I wanted more from my life than just looking the part. I wanted it all; the connections, the stable job, the good teachers for my kids, the community that had my back… but where would we have to go to find it?

So we chose France, one of the remaining places that hasn’t bent down to the North American lifestyle. One of the last places I came across during my travels that might stay the same long enough for my children to have an ideal childhood.

I switched my preoccupation from making money and buying things to enjoying my new French life. I made goals to become part of my community. I reached them and I made more goals. Which included lovely things like making foie gras from scratch at Christmas time, and yummy delights like macaroons. I love my ‘hanging the clothes to dry’ lifestyle, which includes sunbathing, a garden, star-lit evening swims, champagne aperitifs with friends and late evening meals under the light of the moon. I have learned to enjoy the goûter or afternoon snack, a custom that seems ideal for those with low-blood sugar between lunch and dinner. I also enjoy the taste of fine wine. Now, I don’t just chug a glass back for the sake of a good buzz to ensure a good night’s sleep. I also am enjoying the little moments in between while watching my children grow. I seem to savour each and every one of them and I adapt to my new slower paced life.

Of course I had to find an income that let me stay home. I had to go back to school and really push to get us the homestay job. I had to utilise all our connections to make it happen, but happen it did. Alfonz had to go back to school too. But it is funny how much energy you have when you love the path you are on, and how productive a family can be when they are happy.

But it is not always easy. Of course there are the little idiosyncrasies of small town gossip I detest, but I tell myself that it in every small town in across the world. Some friendships haven’t stood the test of time. But hey, this is a new culture, one that I still don’t fully understand. And I have to be open to all experiences in France including the negative ones. It is all part of it. Perhaps we are still an interesting novelty to some, and people are curious. When they realize we are about as normal as they come, they may be disappointed. After all the ‘American’ stereotype doesn’t play true in our case. Gun toting, ignorant to other cultures, lacking curiosity, loud and boastful, overly generous, filthy rich, materialistic, racist…   Hey, that’s their problem isn’t it! And of course we are not American at all, we are Hungarian Canadians who haven’t our own set of stereotypes to distinguish ourselves from.

There is also much to accept about France when it comes to the time it takes to process things both mentally and physically. Change is often slow, and new things are not openly accepted. But even this I have stopped rolling my eyes at, and learned to shrug my shoulders and say ‘C’est la vie’, because at the end of my day when I tuck my beautiful children into bed, I still think I am the luckiest person in the world.

Occasionally it does get lonely, although I am rarely alone. 6 kids are with me for 20-28 weeks per year. But, I still miss hanging with my friends in Pajamas eating popcorn. If I went back to Canada my friends probably wouldn’t know me anymore, or I would slip back into my old obnoxious self after a few glasses of wine and all my hard work on my inner self would be lost. I dare not go back yet, not without the language, not without truly understanding what I have gained… although it is not Canada I miss.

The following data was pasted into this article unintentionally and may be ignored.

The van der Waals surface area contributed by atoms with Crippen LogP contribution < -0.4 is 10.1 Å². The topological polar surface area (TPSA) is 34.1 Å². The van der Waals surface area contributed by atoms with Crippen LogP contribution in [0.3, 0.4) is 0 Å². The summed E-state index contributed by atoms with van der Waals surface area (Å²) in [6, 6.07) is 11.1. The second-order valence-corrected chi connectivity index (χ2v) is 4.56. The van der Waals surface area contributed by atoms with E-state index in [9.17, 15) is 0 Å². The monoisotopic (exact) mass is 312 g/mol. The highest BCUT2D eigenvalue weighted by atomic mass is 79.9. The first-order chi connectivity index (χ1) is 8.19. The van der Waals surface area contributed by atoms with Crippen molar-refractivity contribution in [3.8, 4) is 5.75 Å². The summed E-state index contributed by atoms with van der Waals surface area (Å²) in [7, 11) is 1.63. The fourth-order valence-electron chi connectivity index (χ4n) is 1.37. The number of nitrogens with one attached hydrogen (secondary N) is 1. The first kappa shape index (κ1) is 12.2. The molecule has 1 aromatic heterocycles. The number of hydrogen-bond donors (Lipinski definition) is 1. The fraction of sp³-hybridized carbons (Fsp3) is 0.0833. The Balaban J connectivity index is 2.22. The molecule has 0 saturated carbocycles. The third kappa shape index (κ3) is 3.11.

Canada too has changed. Like old lovers, sadly we have grown apart. It is nice to see you, I wish you well but I wouldn’t actually want to live with you again. It is the same with Canada and me. I love knowing you are well, I will visit but living with you again would be a hard change to make after Europe.

What I won’t compromise on.  I couldn’t give up my local fresh grown foods; meats or produce, and the no GMO laws. I am so used to the many countries that border France that we visit, it would be hard to go back to Canada which is isolated and expensive to travel from. Knowing my neighbours next door is a luxury that I have become accustomed to. Free schooling, free health care and above all the socialist society that has got my back. I don’t miss keeping up with the Jones’. I don’t miss how close we were to America and the insanity that is churned out from the south daily. Here it is about the things money can’t buy. The simplistic life from 50 years ago. I won’t compromise my traditional family life, not for anything.

There are things that are still very hard for me. Which brings me to the dreaded topic of my progress with the French language. It seems that the more I learn the less I know. The more I speak the less I am understood. It is frustrating for someone who talks so much to keep my thoughts to myself. I often want to tell people my ideas, my goals, to have them understand me and know me. I simply sit back and listen and go home and try to put the words together for the next time the conversation might come up. It is a slow going immersion.

On occasion when the moon, the sun and the earth align perfectly and I find the exact vocabulary to match the conversation taking place and I contribute. On these rare blue moon junctions I feel energized and fortunate to have moved here and to have learned so much in only four years. I am humbled knowing the smallness of my former life, and only regret not starting sooner. I feel the vastness of what I don’t comprehend and continue seeking a greater understanding of my life and what I want my legacy to be. For now, I am exploring, searching for what makes my family and me happy. It is the pursuit and not actually happiness that makes you happy.